The press conference is slated for 9 a.m. today on the steps of City Hall in Lower Manhattan.
Cumbo, Reynoso Bills Tracking Hate, Sex and DV Crimes Passes City Council
City Council Members Laurie Cumbo (Fort Greene, Clinton Hill, Prospect Heights) and Antonio Reynoso (Bushwick, Williamsburg) yesterday saw their bills better tracking hatem sex and domestic violence crimes pass the City Council.
Their bills are part of a package of bills dealing with these types of crimes.
Under Cumbo’s bill (Intro. 869-A) the NYPD would be required to include in its quarterly report all sex offenses, disaggregated by specific felony and misdemeanor offenses.
Under Reynoso’s measure (Intro. 961-A,) all domestic violence reporting will be disaggregated based on whether the crime involved intimate partners.
“Last year, there were 8,027 domestic incidents reported in my district – that’s 22 per day, so I feel compelled to work proactively on this issue,” said Reynoso. “Tracking these incidents and distinguishing intimate partner violence from other types can give us the ability to target services to meet the needs on the ground. OCDV and local organizations, such as the North Brooklyn Coalition Against Family Violence in my district, provide targeted services for intimate partner violence, both for prevention, such as OCDV’s Healthy Relationship Training Academy, and for victim services as well.”
Reynoso said the data can also help authorities figure out more specifically where outreach about these services is needed.
“I look forward to a day where we can say that these services are no longer needed because we’ve eradicated domestic violence from the city; but until then, am glad that we can use this information, and the information generated by the other bills in this package, to make sure that needed services reach our communities,” Reynoso said.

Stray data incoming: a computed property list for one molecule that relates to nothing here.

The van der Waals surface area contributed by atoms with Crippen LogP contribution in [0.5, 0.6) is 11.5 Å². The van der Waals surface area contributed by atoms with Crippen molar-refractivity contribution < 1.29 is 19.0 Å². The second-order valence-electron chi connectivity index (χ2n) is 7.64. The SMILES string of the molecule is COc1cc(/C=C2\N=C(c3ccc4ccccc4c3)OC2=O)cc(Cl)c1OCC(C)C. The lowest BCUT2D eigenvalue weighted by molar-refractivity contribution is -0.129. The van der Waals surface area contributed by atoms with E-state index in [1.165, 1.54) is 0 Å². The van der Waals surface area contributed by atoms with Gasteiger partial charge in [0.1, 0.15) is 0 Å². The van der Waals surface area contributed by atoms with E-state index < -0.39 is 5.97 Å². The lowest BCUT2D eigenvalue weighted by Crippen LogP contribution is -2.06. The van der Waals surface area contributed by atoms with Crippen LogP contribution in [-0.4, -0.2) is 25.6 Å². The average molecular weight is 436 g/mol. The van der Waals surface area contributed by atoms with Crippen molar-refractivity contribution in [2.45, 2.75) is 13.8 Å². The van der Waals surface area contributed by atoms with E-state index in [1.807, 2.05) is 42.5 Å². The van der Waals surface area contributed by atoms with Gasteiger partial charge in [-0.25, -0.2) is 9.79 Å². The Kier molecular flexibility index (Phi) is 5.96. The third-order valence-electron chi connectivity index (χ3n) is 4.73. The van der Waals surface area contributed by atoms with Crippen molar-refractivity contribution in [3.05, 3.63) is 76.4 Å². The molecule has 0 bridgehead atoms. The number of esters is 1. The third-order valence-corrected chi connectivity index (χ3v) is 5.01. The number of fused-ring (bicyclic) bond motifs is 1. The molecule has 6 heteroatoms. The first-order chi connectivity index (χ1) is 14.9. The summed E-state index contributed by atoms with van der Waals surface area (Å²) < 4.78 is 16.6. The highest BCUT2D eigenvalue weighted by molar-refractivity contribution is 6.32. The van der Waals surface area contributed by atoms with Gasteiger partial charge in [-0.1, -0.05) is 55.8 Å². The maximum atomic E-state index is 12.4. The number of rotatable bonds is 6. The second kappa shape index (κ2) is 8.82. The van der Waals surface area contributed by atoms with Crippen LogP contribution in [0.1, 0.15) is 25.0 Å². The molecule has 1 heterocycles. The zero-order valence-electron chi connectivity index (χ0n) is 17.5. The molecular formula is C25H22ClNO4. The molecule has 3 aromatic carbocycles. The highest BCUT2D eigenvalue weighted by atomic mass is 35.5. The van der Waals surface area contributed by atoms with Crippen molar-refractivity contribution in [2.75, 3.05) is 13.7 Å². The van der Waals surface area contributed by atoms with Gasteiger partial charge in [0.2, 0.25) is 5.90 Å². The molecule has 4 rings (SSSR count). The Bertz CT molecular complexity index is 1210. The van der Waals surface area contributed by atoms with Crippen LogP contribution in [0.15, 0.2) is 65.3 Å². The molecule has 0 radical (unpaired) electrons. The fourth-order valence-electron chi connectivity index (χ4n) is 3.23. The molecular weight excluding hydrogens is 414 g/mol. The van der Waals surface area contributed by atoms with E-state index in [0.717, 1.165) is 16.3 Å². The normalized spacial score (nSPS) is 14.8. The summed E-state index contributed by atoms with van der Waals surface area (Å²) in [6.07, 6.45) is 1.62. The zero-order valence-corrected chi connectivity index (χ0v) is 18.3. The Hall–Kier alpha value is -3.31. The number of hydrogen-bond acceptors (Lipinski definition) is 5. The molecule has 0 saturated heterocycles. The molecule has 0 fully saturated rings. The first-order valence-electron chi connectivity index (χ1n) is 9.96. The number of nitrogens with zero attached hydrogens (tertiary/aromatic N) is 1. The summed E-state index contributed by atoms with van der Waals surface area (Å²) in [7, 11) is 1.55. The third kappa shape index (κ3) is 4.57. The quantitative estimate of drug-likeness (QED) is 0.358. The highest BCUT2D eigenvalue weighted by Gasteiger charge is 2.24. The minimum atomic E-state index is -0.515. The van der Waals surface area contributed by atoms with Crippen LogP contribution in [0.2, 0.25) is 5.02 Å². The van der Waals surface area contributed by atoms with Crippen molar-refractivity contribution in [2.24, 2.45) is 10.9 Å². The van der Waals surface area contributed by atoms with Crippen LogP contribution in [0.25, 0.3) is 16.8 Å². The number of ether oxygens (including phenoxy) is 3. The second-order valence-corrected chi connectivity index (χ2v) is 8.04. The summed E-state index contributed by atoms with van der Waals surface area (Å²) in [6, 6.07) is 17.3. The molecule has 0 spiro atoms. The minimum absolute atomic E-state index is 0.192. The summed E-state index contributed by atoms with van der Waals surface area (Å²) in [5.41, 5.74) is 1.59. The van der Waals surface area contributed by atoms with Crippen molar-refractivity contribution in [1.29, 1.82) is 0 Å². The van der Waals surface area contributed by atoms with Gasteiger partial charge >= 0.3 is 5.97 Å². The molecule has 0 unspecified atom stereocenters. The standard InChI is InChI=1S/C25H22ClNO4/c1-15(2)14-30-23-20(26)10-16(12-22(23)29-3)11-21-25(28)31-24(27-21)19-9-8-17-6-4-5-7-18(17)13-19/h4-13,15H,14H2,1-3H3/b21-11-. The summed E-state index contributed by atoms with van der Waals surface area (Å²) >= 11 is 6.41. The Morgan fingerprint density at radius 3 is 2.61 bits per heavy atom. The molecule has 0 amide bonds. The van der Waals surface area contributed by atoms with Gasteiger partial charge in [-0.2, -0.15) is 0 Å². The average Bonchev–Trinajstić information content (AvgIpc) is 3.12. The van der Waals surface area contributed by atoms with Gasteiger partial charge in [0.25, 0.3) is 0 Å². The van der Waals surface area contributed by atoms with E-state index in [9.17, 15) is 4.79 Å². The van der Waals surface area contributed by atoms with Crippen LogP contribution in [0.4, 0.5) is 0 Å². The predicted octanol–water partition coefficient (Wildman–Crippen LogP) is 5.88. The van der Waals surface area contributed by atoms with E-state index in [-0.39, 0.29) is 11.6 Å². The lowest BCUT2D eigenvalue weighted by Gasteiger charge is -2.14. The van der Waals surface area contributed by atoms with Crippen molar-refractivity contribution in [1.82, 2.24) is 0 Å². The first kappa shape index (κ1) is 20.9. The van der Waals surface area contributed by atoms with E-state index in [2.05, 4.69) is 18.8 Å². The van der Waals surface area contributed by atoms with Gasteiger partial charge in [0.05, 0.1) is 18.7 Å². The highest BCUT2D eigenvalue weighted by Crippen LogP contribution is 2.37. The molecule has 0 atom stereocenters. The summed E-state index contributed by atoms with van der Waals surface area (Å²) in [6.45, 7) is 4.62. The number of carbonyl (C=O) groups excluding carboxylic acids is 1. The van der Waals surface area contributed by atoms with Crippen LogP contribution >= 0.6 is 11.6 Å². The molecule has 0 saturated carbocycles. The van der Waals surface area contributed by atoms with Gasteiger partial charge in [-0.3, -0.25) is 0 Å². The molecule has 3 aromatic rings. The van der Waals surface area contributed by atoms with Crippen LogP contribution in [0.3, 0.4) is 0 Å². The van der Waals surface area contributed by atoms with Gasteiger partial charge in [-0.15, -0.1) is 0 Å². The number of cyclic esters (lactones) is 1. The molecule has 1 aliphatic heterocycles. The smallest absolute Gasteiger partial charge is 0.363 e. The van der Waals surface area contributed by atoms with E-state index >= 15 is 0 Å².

Levin, Ortiz Stand Up For Brianna’s Law
City Council Member Stephen Levin (Williamsburg, Downtown Brooklyn, Boerum Hill) and Assemblyman Felix Ortiz (Sunset Park, Red Hook) today will join other lawmakers and advocates at a press conference in support of Resolution 1181 and Intro 83.Resolution 1181 calling on the state to enact Briana’s Law, which would require police officers to be retrained in CPR every two years.
Intro 83 would require the NYC police department to submit yearly reports concerning CPR and AED certification to the Council.
The bill is named for Brianna Ojeda, who dies four years ago on the way to the hospital after undergoing cardiac arrest at home.
More than 350,000 out-of-hospital cardiac arrests occur at home every year in the United States, with almost 90% resulting in death. However, if CPR is performed within the first few minutes of cardiac arrest, an individual’s chance of survival can be double or even tripled.
The press conference is slated for 9:30 a.m. at City Hall Park in Lower Manhattan.
Golden on Free Screening of Silence Patton for Veterans
State Senator Martin J. Golden (Bay Ridge) yesterday commented on his partnership with Nexus Media and the Alpine Movie Theater recently regarding the free screening for veterans of the documentary “Silence Patton: First Victim of the Cold War.”
The documentary raises new questions surrounding Patton’s death and explores conspiracy theories suggesting the General’s death was not just a tragic accident but an elaborate plot to silence Patton’s warning of a looming Cold War between the United Sates and Russia.
“I want to thank documentary director Robert Orlando and the Alpine Movie Theater for offering a free screening of “Silence Patton” for our veterans. It was humbling to meet and speak with veterans of different generations and get their feedback on the movie. General Patton is an iconic military hero who was revered and feared. This movie tries to answer the many questions surrounding the suspicious accident that ended the General’s life. I encourage everyone to go see this movie when released this fall,” said Marty Golden.